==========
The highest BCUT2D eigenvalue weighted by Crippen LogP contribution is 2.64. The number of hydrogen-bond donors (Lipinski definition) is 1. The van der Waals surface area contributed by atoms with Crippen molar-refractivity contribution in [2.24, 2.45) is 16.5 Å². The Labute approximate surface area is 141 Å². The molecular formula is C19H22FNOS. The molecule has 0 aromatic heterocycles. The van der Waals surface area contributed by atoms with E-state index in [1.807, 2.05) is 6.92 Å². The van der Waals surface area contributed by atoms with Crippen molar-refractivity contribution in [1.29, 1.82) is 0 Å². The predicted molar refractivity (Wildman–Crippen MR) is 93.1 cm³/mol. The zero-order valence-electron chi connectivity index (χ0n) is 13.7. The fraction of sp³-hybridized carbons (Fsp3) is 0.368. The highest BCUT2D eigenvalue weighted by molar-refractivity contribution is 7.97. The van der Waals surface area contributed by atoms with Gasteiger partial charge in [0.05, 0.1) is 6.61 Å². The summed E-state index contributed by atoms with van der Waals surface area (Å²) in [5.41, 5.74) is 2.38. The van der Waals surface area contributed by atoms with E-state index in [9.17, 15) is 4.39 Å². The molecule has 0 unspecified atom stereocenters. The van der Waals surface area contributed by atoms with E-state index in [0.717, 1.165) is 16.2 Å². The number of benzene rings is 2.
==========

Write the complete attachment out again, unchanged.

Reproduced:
The highest BCUT2D eigenvalue weighted by Crippen LogP contribution is 2.64. The number of hydrogen-bond donors (Lipinski definition) is 1. The van der Waals surface area contributed by atoms with Crippen molar-refractivity contribution in [2.24, 2.45) is 16.5 Å². The Labute approximate surface area is 141 Å². The molecular formula is C19H22FNOS. The molecule has 0 aromatic heterocycles. The van der Waals surface area contributed by atoms with E-state index in [1.807, 2.05) is 6.92 Å². The van der Waals surface area contributed by atoms with Crippen molar-refractivity contribution in [1.29, 1.82) is 0 Å². The predicted molar refractivity (Wildman–Crippen MR) is 93.1 cm³/mol. The zero-order valence-electron chi connectivity index (χ0n) is 13.7. The fraction of sp³-hybridized carbons (Fsp3) is 0.368. The highest BCUT2D eigenvalue weighted by molar-refractivity contribution is 7.97. The van der Waals surface area contributed by atoms with Gasteiger partial charge in [0.05, 0.1) is 6.61 Å². The summed E-state index contributed by atoms with van der Waals surface area (Å²) in [5.41, 5.74) is 2.38. The van der Waals surface area contributed by atoms with E-state index in [9.17, 15) is 4.39 Å². The molecule has 0 unspecified atom stereocenters. The van der Waals surface area contributed by atoms with E-state index in [0.717, 1.165) is 16.2 Å². The number of benzene rings is 2.